The June 23, 2011 Project Update is particularly informative.

  24. #24

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    [QUOTE=JamesL;411974]
    Quote Originally Posted by edmonton daily photo View Post
    New York's Burroughs have twice the population, are more dense than Toronto's and even they don't have underground lines. (they use elevated tracks)
    That's not really correct. There are lots of underground lines and stations (or sections of lines) in Brooklyn, for instance.[/QUOT]

    That is one area.. The Subway line i took into Brooklyn was elevated.

    " Contrary to its name, the New York City Subway system is not entirely underground; large portions of the system (especially outside of Manhattan) are elevated, on embankments, or in open cuts. A few stretches of track run at ground level. "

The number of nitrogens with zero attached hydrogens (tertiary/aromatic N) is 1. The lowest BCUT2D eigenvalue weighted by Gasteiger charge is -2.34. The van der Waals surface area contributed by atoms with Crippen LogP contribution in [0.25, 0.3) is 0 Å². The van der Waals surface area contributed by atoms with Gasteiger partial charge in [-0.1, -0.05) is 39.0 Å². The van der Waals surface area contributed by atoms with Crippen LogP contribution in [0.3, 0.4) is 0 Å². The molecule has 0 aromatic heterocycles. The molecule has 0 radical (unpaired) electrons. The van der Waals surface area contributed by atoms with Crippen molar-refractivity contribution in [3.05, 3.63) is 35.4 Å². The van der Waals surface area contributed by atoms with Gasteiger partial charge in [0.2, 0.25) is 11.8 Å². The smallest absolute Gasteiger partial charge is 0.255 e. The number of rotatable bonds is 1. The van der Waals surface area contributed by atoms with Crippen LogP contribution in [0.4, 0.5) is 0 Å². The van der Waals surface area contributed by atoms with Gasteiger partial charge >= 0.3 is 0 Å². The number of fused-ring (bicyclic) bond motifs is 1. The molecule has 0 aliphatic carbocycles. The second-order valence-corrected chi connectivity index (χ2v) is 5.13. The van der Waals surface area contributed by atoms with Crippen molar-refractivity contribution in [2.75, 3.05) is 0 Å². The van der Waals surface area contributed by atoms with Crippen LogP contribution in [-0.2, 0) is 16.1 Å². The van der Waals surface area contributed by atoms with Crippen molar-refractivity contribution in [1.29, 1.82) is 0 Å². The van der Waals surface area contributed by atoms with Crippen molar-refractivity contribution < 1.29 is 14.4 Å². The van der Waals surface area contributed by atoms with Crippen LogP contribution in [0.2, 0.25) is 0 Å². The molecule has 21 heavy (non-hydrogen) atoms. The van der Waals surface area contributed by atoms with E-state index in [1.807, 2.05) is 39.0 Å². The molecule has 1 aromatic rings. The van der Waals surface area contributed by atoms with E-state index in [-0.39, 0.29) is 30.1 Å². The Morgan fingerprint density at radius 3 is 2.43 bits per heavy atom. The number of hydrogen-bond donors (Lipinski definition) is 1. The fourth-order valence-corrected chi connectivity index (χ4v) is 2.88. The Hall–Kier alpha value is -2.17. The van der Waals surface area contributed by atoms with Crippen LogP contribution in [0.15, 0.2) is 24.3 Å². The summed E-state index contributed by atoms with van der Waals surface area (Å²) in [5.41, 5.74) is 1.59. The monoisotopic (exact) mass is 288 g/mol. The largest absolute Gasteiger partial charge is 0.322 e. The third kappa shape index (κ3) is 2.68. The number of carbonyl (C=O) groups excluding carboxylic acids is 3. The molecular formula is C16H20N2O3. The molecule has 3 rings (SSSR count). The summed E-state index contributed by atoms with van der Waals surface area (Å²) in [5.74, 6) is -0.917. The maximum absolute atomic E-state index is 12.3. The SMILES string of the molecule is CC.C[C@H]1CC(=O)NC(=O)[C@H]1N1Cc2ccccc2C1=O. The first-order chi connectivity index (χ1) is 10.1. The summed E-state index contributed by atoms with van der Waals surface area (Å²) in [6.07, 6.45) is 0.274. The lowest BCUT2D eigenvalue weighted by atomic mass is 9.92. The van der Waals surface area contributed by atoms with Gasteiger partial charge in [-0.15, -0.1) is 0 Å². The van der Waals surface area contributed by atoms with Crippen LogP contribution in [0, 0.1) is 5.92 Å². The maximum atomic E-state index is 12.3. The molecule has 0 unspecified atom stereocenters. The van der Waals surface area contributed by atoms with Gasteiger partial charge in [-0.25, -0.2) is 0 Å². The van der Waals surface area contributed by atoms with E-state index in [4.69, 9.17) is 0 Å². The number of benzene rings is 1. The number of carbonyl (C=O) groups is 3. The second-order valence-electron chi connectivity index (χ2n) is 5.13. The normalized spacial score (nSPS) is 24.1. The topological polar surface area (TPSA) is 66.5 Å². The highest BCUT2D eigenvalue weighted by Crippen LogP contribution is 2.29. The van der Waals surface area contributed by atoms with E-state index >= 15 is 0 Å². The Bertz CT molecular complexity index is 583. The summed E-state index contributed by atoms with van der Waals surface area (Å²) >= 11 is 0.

Again outside of Manhattan the majority of track is not underground.
    "Do you give people who already use transit a better service, or do you build it where they don't use it in the hopes they might start to use it?" Nenshi

  25. #25

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    Check this out.. it's quiet a good read
    http://johnmcgrath.ca/2011/12/30/den...ays-revisited/



    Here is a snipit.. if you want to find out why he says no.. read the article.

    Even if the inner suburbs aren’t dense enough to support subways now, can’t subways encourage the very density that would make them financially sustainable?

    To which the short answer is: yes, very much. And you can see that happening in Brooklyn and the Bronx in the early decades after subways started making their way through New York. But there’s a problem: we don’t live in the 1920s or 30s anymore, which is mostly a very good thing (we don’t have to worry about prohibition or fascism!) but for subway advocates poses a few real problems. The long answer to Dave’s question ends up being… well, no.